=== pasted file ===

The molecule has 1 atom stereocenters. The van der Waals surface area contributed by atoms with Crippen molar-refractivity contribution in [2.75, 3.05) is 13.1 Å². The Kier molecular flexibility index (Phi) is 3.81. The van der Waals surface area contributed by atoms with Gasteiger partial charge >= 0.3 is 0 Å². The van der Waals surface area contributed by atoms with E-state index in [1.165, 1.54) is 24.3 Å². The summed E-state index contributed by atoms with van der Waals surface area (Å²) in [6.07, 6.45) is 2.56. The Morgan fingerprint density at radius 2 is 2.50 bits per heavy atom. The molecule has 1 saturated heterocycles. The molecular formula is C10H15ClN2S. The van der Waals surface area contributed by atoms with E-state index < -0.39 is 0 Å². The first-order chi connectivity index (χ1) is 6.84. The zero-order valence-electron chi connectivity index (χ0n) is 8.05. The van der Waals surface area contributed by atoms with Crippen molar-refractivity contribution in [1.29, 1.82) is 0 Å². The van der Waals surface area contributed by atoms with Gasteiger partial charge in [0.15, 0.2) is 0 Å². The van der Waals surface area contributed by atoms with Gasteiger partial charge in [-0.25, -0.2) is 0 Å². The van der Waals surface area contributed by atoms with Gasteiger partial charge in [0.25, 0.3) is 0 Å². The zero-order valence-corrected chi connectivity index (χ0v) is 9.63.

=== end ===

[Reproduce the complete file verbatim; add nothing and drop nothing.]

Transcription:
The molecule has 1 atom stereocenters. The van der Waals surface area contributed by atoms with Crippen molar-refractivity contribution in [2.75, 3.05) is 13.1 Å². The Kier molecular flexibility index (Phi) is 3.81. The van der Waals surface area contributed by atoms with Gasteiger partial charge >= 0.3 is 0 Å². The van der Waals surface area contributed by atoms with E-state index in [1.165, 1.54) is 24.3 Å². The summed E-state index contributed by atoms with van der Waals surface area (Å²) in [6.07, 6.45) is 2.56. The Morgan fingerprint density at radius 2 is 2.50 bits per heavy atom. The molecule has 1 saturated heterocycles. The molecular formula is C10H15ClN2S. The van der Waals surface area contributed by atoms with E-state index < -0.39 is 0 Å². The first-order chi connectivity index (χ1) is 6.84. The zero-order valence-electron chi connectivity index (χ0n) is 8.05. The van der Waals surface area contributed by atoms with Crippen molar-refractivity contribution in [1.29, 1.82) is 0 Å². The van der Waals surface area contributed by atoms with Gasteiger partial charge in [0.15, 0.2) is 0 Å². The van der Waals surface area contributed by atoms with Gasteiger partial charge in [-0.25, -0.2) is 0 Å². The van der Waals surface area contributed by atoms with Gasteiger partial charge in [0.25, 0.3) is 0 Å². The zero-order valence-corrected chi connectivity index (χ0v) is 9.63.